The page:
Sunday, April 29, 2007
The Glory of the Beauty of Barbara Bouchet
The high point of the New Beverly's Grindhouse Festival: the in-person appearance by Barbara Bouchet. Best known in this country for her roles as Moneypenny in CASINO ROYALE 1967 and in the Star Trek episode "By Any Other Name" (the one where aliens take over the Enterprise and turn most of the crew into giant cubes) her latter-day Tarantino-sanctioned fame comes due to her work in mostly Italian films of the seventies including AMUCK, DON'T TORTURE A DUCKLING, THE BLACK BELLY OF THE TARANTULA, FRENCH SEX MURDERS and various others including the two that were showing, DEATH RAGE and CRY OF A PROSTITUTE. She's lived in Italy since the early seventies, but Tarantino flew her in just for the occasion.
Friday night didn't start on time due to Tarantino's late arrival. At a certain point I went out to the lobby where several people were milling about, including Bouchet herself. Before I could say anything, an older man appeared from inside to greet her, mock-upset that they hadn't started yet. I recognized him immediately as EMPIRE STRIKES BACK director Irvin Kershner. As he complained that he couldn't find any legal street parking, I piped in to let him know where he could park just around the corner. After I told him, someone pulled him away to go to his car and I just stood there thinking, "Wait a minute, Boba Fett, Lando, Hoth..." Tarantino finally showed up several minutes later, explaining that he he been cutting the "long version" of DEATH PROOF, and the show got under way.
Though they introduced DEATH RAGE together, the real highlight of the evening came in between the films when he brought her up front for a Q&A (or a Q&B, as he called it). Sure, Tarantino gets a lot of knocks for his somewhat over-caffinated public persona but this night really showed him at his best. Gracious with Barbara Bouchet, respectful of her and clealy enamoured of her, he discussed her career and asked questions about some of her films. She discussed how she didn't get along with DEATH RAGE co-star Yul Brenner, that she remembered absolutely nothing about CRY OF A PROSTITUTE, called making CASINO ROYALE a "nightmare" but spoke glowingly about David Niven. Making DON'T TORTURE A DUCKLING got her arrested when it presented her apparently playing a nude scene with a child. She also said she prefers the slaps to be real when the scene calls her to get slapped. For what it's worth, she's gotten slapped in a lot of films.
Tarantino spoke frankly about various nude and lesbian scenes she had played while she sat there taking it all in with good humor. Seriously, she's played a lot of these through her career. BLACK BELLY OF THE TARANTULA plays its opening credits over a nude Bouchet getting a massage. It's the best credit sequence in history. It's better than SUPERMAN. AMUCK features Bouchet in a full-on love scene with Rosalba Neri. When Tarantino first said the title one person in the audience applauded. Um, I think that was me. Bluntly put, she was wonderful to listen to and is probably more beautiful than any woman of that age that I have ever seen.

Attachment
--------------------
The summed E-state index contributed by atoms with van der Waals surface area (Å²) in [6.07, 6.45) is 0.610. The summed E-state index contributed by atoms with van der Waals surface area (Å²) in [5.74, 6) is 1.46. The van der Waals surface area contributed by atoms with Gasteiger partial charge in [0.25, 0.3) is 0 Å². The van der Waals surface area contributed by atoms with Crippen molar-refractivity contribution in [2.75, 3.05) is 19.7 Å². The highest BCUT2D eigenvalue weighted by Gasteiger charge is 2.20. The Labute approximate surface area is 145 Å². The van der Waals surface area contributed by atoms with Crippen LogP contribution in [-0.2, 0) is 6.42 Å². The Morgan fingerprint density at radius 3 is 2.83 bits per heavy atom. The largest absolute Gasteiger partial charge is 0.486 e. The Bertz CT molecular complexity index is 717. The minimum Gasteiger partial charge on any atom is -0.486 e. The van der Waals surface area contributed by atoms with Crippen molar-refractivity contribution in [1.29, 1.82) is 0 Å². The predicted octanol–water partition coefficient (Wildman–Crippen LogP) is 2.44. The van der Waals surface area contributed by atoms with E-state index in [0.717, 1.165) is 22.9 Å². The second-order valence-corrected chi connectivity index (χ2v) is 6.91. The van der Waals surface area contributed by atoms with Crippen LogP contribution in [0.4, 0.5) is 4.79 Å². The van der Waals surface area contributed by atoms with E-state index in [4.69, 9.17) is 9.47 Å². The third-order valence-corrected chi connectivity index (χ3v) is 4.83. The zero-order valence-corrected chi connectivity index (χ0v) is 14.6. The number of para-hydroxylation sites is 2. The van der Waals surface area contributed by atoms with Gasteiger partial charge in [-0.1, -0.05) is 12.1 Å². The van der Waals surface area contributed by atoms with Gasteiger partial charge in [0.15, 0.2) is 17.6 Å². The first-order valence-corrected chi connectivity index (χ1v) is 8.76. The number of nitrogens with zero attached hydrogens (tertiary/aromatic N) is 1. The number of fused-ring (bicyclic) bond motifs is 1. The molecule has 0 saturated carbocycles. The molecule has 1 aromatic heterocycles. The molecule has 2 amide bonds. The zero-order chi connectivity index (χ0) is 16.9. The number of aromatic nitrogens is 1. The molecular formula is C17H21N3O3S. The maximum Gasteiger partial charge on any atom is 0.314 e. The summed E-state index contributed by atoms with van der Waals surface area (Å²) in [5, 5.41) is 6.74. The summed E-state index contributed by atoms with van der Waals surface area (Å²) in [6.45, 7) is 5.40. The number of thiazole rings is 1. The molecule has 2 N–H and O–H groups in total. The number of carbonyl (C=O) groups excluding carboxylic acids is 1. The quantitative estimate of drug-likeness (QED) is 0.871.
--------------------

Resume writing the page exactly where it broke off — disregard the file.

Maybe Tarantino said it best when he talked about how when you live in L.A. you get used to seeing celebrities of various stripes--just yesterday I saw Stephen Root (Jimmy James on "Newsradio") at The Grove. But somebody like Barbara Bouchet, who you really only see in twisted seventies thrillers that feel like they came down from another planet, you never think you're going to see her. And when you do, like on Friday night, it just hits home why you sometimes get obsessed with these silly things. Why these movies stick with you.
The first film, DEATH RAGE, was actually pretty good. Sold as a DEATH WISH knock off, Yul Brenner plays a former hit man who gets pulled back into the game when he goes to Naples to seek out his brother's killer. Bouchet plays a nightclub performer (maybe that should read "stripper") who he falls for. Martin Balsam and some bottles of J&B whiskey also appear. The second film, CRY OF A PROSTITUTE, is most notable in how the title has next to nothing to do with the film. Yes, Bouchet plays a character who is referred to as an ex-prostitute and I guess she cries a couple of times, but the film is really a YOJIMBO/FISTFUL OF DOLLARS knockoff with Italian mobsters and Henry Silva in the lead role. Bouchet is a mobster's wife who drunkedly throws herself at Silva and lives to regret it. This one was somewhat duller, but after the high of the Q&A, very little could live up to that.
I couldn't help it, but during intermission I went up to her and told her what a fan I was, how great it was to see her here. I'm sure I babbled a bit, but she was very gracious. I didn't have much of substance to say to her, but I had to do it. If there's anything that Barbara Bouchet represents, it's the fantasy of the high-gloss Cinecitta thriller coming to life and for a few seconds I was able to look at that fantasy as a strange sort of reality.